Our overall ACP club distance was down a little in 2013 but one stat jumps out. With the help of the Kamloops series there were more 200s than ever before - 361 compared with 332 in 2012. In general we are seeing an increased interest in 200s in recent years. The Kamloops 6-pack also opened the door for the a record number of individual 200s in one season. Cheryl Lynch led the way with 14 with Nigel Press close behind with 13.


12 riders earned their BC-12 pins in 2013 for completing a permanent or ACP brevet in 12 consecutive months. 38 participants combined to complete 198 permanents for total of 41,705 km in total permanent distance. This is a club record over the previously highest annual total in 2010 of 40,617 km. Ken Bonner once again led the way in 2013 with 7064 km. Ken has had the highest individual permanents distance total every year since the beginning of the permanents program in 2008.

Random Notables:

One of the original four Canadian (and BC) randonneurs from 1979, Dan McGuire, didn't let Parkinsons stop him from riding halfway across Canada - Alaska border to Portage la Prarie (4000 km). Gary Sparks was on the cover of American Randonneur. Best rando graphic: the retro rando poster. One to read: John Oswald's four-part account of the Oregon Coast 1000. One to watch: why not Étienne Hossack for his enthusiasm for permanents and his entertaining reports that chronicle them.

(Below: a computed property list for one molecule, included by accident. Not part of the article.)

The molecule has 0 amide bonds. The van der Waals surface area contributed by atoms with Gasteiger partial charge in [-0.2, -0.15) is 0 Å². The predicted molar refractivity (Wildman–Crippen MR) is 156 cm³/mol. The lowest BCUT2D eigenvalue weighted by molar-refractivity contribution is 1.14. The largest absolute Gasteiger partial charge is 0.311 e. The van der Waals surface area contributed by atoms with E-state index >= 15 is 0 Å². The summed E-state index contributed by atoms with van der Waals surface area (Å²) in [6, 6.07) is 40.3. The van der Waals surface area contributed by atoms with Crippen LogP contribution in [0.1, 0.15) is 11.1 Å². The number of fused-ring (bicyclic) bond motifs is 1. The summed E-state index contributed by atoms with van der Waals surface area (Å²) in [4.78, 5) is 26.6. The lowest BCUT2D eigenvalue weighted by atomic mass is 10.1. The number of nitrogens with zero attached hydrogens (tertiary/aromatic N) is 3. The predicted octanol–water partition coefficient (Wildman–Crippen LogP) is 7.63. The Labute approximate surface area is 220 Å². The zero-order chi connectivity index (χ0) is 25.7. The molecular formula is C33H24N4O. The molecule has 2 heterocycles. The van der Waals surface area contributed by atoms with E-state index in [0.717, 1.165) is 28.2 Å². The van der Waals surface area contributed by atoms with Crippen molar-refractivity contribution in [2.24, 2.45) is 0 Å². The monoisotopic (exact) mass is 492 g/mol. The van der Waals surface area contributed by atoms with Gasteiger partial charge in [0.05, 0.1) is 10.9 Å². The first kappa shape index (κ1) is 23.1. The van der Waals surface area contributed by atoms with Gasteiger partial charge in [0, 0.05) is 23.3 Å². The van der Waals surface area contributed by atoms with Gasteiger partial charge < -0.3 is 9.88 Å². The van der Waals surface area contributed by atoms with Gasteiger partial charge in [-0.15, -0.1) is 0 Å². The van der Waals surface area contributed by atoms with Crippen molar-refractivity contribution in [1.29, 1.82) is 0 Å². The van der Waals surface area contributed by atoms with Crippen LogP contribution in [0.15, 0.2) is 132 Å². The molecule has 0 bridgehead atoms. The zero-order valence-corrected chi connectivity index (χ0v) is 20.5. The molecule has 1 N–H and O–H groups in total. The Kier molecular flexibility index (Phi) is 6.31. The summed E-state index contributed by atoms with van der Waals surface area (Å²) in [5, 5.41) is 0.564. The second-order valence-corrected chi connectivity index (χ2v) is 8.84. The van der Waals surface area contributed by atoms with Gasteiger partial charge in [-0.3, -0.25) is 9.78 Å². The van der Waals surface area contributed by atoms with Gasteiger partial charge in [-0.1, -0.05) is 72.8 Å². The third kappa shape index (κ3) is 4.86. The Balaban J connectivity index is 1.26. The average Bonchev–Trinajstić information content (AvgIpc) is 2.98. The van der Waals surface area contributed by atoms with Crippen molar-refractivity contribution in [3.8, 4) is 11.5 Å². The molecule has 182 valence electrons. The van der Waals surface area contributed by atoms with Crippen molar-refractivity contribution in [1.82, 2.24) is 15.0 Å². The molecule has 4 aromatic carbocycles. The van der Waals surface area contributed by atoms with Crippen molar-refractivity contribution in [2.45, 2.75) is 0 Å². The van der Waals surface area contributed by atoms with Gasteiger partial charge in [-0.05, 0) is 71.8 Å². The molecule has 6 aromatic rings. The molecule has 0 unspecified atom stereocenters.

There were some significant passings in our sport this year. Long-time rider and 1993 club president Gord Cook died in November. British distance cycling legend Jack Eason died at 87. He rode the Rocky Mt 1200 in 2000. And finally Robert Lepertel died at 88. Lepertel is the architect of the modern PBP and driving force behind the foundation of the Randonneurs Mondiaux in 1983.

Roger Street Award:

Mike and Brynne Croy were the very deserving winners of the Roger Street Award for outstanding contribution to the club. They are the youngest ever winners, and the third couple team to receive the award. Mike is the Vancouver Island brevet coordinator.

Chapeau to the previous year's Roger Street Award winner Ryan Golbeck who guided the club through 2013 as president and continues to develop the club database. And finally, a special thanks to Ross Nichol who leaves the committee after 7 years of exceptional service - President in 2008 and club Treasurer for the succeeding 5 years.

Eric Fergusson
February 15, 2014